I will tell you that I thought I was dead. I screamed and balled and sobbed and hollered. The whole county knew I was in dire straits. And my leg hurt! When my mother came out to see what all of the hell was about, and I tried to tell her – she laughed. She, like Jess, to this day does not believe that Comanche and I were attacked by a fighter jet while minding our own business. And to cap it off, when she looked at my leg, the bee’s stinger was still lodged there. And after she got it out and doctored me, a hole formed in my leg where the stinger had been.
And that is how I got the hole in my leg.
Now, I can tell a story. I love to tell stories. My books are a huge part of my life. Tales of the McCoys and the Cajuns and the Hill Country Good o’le boys are my imagination – mostly – ha! But the tale of the Hole in My Leg is the gospel truth.

About sablehunter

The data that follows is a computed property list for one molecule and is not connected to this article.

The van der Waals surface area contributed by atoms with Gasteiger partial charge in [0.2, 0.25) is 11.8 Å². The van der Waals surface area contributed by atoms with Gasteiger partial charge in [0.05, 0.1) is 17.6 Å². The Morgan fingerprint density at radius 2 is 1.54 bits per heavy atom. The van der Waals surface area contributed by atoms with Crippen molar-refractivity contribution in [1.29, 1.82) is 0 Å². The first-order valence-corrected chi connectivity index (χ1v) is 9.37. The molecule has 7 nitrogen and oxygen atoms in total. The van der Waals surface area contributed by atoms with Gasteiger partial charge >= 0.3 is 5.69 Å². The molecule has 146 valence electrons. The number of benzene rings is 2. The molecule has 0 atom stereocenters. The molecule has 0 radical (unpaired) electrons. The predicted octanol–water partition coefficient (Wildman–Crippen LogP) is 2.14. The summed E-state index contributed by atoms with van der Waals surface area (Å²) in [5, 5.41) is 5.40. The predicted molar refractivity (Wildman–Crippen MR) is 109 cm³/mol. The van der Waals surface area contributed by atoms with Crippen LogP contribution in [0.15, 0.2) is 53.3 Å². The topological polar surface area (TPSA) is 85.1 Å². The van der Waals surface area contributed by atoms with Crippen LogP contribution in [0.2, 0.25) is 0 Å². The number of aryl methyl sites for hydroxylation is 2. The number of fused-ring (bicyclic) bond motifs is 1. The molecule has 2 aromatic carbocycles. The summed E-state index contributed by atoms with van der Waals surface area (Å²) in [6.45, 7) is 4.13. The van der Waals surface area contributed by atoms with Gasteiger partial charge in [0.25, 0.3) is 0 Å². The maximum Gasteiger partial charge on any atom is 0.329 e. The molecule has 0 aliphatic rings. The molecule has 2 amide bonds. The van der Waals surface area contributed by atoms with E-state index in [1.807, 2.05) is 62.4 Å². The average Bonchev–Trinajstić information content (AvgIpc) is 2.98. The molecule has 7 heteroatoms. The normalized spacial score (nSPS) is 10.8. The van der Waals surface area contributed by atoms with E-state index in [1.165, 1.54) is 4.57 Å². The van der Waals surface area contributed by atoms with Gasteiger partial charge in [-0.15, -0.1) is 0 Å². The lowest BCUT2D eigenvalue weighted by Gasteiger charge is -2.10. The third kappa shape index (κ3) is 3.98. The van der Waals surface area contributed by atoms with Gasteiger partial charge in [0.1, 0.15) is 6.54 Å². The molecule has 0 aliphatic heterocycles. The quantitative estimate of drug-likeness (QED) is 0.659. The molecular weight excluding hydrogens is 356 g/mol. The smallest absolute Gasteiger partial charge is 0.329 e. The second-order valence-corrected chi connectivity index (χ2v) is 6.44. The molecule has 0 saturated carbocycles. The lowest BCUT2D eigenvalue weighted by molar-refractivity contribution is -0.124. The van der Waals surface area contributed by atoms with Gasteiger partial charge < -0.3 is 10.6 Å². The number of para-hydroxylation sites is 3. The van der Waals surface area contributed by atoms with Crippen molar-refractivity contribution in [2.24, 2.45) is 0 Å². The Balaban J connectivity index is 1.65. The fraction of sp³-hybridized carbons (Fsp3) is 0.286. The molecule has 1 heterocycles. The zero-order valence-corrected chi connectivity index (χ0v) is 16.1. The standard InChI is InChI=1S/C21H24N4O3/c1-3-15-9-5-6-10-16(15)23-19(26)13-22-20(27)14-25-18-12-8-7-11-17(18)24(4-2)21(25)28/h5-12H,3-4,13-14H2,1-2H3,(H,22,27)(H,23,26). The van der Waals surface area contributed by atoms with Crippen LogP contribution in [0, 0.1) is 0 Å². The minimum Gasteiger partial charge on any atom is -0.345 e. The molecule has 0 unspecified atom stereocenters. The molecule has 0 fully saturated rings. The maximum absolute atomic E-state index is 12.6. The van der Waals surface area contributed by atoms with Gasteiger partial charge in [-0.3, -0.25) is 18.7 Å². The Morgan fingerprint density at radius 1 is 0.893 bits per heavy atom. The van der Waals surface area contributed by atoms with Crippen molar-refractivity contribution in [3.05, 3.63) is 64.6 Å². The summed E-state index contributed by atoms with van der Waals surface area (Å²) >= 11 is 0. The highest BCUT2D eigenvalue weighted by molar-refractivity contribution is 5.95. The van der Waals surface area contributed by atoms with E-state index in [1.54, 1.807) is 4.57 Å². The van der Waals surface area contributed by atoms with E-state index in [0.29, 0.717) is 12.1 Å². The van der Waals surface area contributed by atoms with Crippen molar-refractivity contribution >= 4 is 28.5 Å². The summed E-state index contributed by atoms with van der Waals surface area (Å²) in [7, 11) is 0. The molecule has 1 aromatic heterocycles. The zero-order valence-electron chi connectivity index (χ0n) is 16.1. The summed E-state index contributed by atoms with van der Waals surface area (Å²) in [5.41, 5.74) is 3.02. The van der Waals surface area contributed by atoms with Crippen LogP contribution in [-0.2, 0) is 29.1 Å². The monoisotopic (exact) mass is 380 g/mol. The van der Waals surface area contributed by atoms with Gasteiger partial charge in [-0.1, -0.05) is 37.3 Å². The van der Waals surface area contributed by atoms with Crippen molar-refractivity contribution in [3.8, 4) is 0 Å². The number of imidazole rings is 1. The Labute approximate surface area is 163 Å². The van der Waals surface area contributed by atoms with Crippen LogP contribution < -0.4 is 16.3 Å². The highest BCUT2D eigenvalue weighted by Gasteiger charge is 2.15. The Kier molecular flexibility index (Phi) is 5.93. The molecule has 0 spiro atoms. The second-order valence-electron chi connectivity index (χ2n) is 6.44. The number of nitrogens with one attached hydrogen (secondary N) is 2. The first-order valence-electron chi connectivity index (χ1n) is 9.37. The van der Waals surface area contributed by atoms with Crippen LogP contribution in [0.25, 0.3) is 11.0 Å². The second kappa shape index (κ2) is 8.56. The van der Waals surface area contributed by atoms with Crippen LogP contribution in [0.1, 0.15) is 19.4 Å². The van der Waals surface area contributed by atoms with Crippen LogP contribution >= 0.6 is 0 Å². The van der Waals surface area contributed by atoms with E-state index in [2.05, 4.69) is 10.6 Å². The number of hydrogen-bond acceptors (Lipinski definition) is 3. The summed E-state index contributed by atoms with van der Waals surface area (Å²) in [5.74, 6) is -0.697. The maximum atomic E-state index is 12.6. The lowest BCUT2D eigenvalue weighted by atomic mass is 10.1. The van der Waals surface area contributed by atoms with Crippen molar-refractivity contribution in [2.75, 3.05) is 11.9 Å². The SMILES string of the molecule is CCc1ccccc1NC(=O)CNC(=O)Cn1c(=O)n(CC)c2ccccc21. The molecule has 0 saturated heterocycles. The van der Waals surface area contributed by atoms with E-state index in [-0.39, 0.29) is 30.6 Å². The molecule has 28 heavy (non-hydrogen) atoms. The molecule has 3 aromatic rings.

Sable Hunter writes erotic romance. She writes what she likes to read and enjoys putting her fantasies on paper. Her stories are emotional reads where the heroine is faced with challenges, like one of her favorite songs – she’s holding out for a hero – and boy, can she deliver a hero. Her aim is to write a story that will make you laugh, cry and sweat. If she can wring those emotions out of a reader, then she has done her job. She grew up in south Louisiana along the mysterious bayous where the Spanish moss hangs thickly over the dark waters. The culture of Louisiana has shaped her outlook on life and made its way into her novels where the supernatural is entirely normal. Presently, Sable lives in Texas and spends most of her time in wild and wonderful Austin. She is passionate about animals and has been known to charm creatures from a one ton bull to a family of racoons. For fun, Sable has been known to haunt cemeteries and battlefields armed with night-vision cameras and digital recorders hunting proof that love survives beyond the grave.She writes for Secret Cravings Publishing as well as publishes much of her own work. Join her in her world of magic, alpha heroes, sexy cowboys and hot, steamy, to-die-for sex. Step into the shoes of her heroines and escape to places where dreams can come true and orgasms only come in multiples.